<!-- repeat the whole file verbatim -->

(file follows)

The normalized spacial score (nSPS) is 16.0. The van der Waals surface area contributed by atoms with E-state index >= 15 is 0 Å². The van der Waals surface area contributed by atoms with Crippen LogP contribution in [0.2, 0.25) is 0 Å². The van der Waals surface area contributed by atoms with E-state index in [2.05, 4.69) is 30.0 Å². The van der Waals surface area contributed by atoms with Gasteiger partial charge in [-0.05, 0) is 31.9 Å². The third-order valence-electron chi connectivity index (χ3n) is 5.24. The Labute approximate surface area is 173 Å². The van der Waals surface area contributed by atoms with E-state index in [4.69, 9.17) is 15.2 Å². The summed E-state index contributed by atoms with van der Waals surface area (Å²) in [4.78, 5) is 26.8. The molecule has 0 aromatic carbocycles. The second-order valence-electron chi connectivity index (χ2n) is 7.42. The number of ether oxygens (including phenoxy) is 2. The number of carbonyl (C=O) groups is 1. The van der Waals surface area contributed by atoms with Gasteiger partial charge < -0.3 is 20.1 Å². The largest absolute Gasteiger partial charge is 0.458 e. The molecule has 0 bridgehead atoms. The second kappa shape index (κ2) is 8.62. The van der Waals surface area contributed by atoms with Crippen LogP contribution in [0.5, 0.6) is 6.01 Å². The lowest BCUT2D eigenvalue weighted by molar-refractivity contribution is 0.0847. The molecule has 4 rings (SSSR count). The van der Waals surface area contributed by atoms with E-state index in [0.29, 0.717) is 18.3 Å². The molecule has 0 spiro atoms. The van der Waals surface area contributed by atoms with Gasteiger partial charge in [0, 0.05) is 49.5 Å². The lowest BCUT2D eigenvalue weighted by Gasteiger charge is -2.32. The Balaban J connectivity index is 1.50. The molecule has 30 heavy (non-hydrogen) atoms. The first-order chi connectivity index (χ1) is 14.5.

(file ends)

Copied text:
The normalized spacial score (nSPS) is 16.0. The van der Waals surface area contributed by atoms with E-state index >= 15 is 0 Å². The van der Waals surface area contributed by atoms with Crippen LogP contribution in [0.2, 0.25) is 0 Å². The van der Waals surface area contributed by atoms with E-state index in [2.05, 4.69) is 30.0 Å². The van der Waals surface area contributed by atoms with Gasteiger partial charge in [-0.05, 0) is 31.9 Å². The third-order valence-electron chi connectivity index (χ3n) is 5.24. The Labute approximate surface area is 173 Å². The van der Waals surface area contributed by atoms with E-state index in [4.69, 9.17) is 15.2 Å². The summed E-state index contributed by atoms with van der Waals surface area (Å²) in [4.78, 5) is 26.8. The molecule has 0 aromatic carbocycles. The second-order valence-electron chi connectivity index (χ2n) is 7.42. The number of ether oxygens (including phenoxy) is 2. The number of carbonyl (C=O) groups is 1. The van der Waals surface area contributed by atoms with Gasteiger partial charge < -0.3 is 20.1 Å². The largest absolute Gasteiger partial charge is 0.458 e. The molecule has 0 bridgehead atoms. The second kappa shape index (κ2) is 8.62. The van der Waals surface area contributed by atoms with Crippen LogP contribution in [0.5, 0.6) is 6.01 Å². The lowest BCUT2D eigenvalue weighted by molar-refractivity contribution is 0.0847. The molecule has 4 rings (SSSR count). The van der Waals surface area contributed by atoms with E-state index in [0.29, 0.717) is 18.3 Å². The molecule has 0 spiro atoms. The van der Waals surface area contributed by atoms with Gasteiger partial charge in [0, 0.05) is 49.5 Å². The lowest BCUT2D eigenvalue weighted by Gasteiger charge is -2.32. The Balaban J connectivity index is 1.50. The molecule has 30 heavy (non-hydrogen) atoms. The first-order chi connectivity index (χ1) is 14.5.